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Roger Michell Interview

Roger Michell Interview

Roger Michell has quite the career of variable genres including valentines favourite ‘Notting Hill’ to underrated drama ‘Changing Lanes’ and incredibly intense ‘Enduring Love’ with old mate Daniel Craig. Adapting the classic novel ‘My Cousin Rachel’, he’s made a goth girl-power chiller with Oscar-worthy period detail and riveting performances all round. Talking with Roger, I first wanted to know all about the one and only late Peter O’Toole.

Always wanted to ask you about your time with Peter O’Toole while making Venus (2006).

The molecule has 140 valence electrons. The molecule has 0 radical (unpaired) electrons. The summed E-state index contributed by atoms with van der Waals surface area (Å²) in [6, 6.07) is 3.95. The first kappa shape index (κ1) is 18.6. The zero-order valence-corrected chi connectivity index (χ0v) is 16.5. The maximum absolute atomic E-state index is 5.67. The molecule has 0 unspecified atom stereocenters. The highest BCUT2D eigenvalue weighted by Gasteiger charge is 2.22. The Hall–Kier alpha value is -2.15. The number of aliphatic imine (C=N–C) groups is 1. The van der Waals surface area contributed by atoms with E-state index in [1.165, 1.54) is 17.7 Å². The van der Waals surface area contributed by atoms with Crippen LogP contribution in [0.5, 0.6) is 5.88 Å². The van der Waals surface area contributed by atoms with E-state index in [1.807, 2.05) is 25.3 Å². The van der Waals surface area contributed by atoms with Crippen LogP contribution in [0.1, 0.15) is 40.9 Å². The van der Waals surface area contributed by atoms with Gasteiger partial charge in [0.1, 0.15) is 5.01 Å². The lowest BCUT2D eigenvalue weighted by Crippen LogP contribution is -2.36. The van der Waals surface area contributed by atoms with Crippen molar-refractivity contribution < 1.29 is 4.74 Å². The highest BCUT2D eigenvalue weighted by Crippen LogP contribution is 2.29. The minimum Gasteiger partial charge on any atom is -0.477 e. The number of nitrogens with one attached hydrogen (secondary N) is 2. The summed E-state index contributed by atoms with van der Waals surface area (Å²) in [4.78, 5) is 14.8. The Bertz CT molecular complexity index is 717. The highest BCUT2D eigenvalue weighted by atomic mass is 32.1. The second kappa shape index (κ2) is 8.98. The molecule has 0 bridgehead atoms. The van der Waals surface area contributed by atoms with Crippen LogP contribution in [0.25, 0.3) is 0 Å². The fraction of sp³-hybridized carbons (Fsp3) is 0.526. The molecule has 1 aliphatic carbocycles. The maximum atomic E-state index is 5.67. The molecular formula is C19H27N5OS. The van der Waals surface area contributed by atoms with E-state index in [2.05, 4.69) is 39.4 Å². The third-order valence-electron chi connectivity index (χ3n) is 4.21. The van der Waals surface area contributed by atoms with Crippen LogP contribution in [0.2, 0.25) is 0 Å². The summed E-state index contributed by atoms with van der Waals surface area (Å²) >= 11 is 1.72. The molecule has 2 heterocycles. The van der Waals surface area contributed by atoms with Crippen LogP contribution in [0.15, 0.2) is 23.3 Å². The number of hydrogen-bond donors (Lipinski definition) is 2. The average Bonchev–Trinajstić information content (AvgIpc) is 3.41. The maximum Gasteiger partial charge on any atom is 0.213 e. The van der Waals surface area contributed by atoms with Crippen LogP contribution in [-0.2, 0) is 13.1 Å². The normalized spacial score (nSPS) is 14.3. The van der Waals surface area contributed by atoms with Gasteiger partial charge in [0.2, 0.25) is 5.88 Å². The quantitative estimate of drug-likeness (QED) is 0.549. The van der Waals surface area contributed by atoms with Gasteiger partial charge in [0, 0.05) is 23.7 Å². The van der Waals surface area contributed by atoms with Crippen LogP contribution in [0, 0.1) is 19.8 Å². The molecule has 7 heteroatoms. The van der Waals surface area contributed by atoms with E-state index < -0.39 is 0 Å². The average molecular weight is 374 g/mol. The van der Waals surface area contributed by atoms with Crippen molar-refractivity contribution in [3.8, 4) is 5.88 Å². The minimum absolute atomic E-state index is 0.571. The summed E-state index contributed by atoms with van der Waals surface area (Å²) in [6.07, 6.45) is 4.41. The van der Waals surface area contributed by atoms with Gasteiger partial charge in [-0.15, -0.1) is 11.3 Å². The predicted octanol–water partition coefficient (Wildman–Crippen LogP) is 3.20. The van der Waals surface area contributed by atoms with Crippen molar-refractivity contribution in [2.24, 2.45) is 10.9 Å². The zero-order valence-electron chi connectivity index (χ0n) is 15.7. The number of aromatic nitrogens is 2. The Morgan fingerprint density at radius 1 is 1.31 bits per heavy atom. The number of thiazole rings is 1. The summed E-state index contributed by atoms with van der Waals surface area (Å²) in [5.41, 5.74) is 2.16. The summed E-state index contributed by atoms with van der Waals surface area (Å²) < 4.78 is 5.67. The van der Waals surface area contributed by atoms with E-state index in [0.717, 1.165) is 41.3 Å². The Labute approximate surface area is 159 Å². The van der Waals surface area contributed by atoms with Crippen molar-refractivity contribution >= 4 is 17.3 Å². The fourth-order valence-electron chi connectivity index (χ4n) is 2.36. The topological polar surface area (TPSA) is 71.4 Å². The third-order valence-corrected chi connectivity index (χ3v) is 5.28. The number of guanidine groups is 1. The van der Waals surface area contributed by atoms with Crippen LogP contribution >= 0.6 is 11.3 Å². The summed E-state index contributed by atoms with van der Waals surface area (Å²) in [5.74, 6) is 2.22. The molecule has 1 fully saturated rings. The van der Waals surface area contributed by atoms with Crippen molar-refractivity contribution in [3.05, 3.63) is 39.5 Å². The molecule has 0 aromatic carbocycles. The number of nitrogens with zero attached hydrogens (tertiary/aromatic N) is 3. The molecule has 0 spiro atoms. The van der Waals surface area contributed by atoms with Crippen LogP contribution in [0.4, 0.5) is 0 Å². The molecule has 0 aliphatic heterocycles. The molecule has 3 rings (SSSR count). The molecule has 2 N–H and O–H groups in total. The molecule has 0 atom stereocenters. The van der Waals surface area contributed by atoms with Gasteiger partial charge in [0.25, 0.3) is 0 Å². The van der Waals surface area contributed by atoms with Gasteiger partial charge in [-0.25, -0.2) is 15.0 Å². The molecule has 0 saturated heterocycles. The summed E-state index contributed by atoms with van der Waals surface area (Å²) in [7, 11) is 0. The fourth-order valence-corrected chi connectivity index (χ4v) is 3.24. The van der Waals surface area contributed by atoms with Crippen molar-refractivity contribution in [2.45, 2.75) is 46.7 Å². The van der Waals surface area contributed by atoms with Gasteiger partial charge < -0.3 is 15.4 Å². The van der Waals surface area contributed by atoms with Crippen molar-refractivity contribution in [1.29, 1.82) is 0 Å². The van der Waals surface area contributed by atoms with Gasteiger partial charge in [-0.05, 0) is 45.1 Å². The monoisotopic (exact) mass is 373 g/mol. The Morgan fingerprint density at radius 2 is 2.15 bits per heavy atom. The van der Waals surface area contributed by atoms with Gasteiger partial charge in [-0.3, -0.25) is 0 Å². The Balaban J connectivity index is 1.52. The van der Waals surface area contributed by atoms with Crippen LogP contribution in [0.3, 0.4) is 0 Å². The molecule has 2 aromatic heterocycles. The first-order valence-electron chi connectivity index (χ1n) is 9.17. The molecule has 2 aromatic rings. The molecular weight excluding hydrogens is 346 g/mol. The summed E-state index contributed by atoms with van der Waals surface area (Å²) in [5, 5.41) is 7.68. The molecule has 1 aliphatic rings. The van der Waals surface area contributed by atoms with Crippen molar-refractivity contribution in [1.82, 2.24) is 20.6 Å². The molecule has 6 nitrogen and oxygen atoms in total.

RM – I could talk to you for hours about Peter. He was obviously eminent, elderly actor near the end of his career. It wasn’t his last film but in a way his last hurrah. He was fantastically adventurous, extremely funny and infirm, slow on his feet. On set he was terrified of getting cold and did anything to avoid being cold. He asked for a special GPA tent (like a canopy you see with workers over a manhole). We got Peter one with a little blow heater. Whatever the location was – by St. Paul’s Cathedral or in the middle of town, Covent Garden to Trafalgar Square – we put him in this little tent. Offering him a big trailer but refused to be in his little tent waiting to be called to the set. A wonderful guy, high maintenance but so what! He could be ferocious, grumpy but also startle you by being heartbreaking, lyrical and sweet, a one-off individual. I grew up watching Lawrence of Arabia, a key film to me. It made me think what directors do making me aware films don’t make themselves, David Lean was so engineered and thorough. Peter was seared into my imagination and all generations. So sitting around on a dusty street corner chatting to him about the charge of Aqaba and Omar Shariff was the best.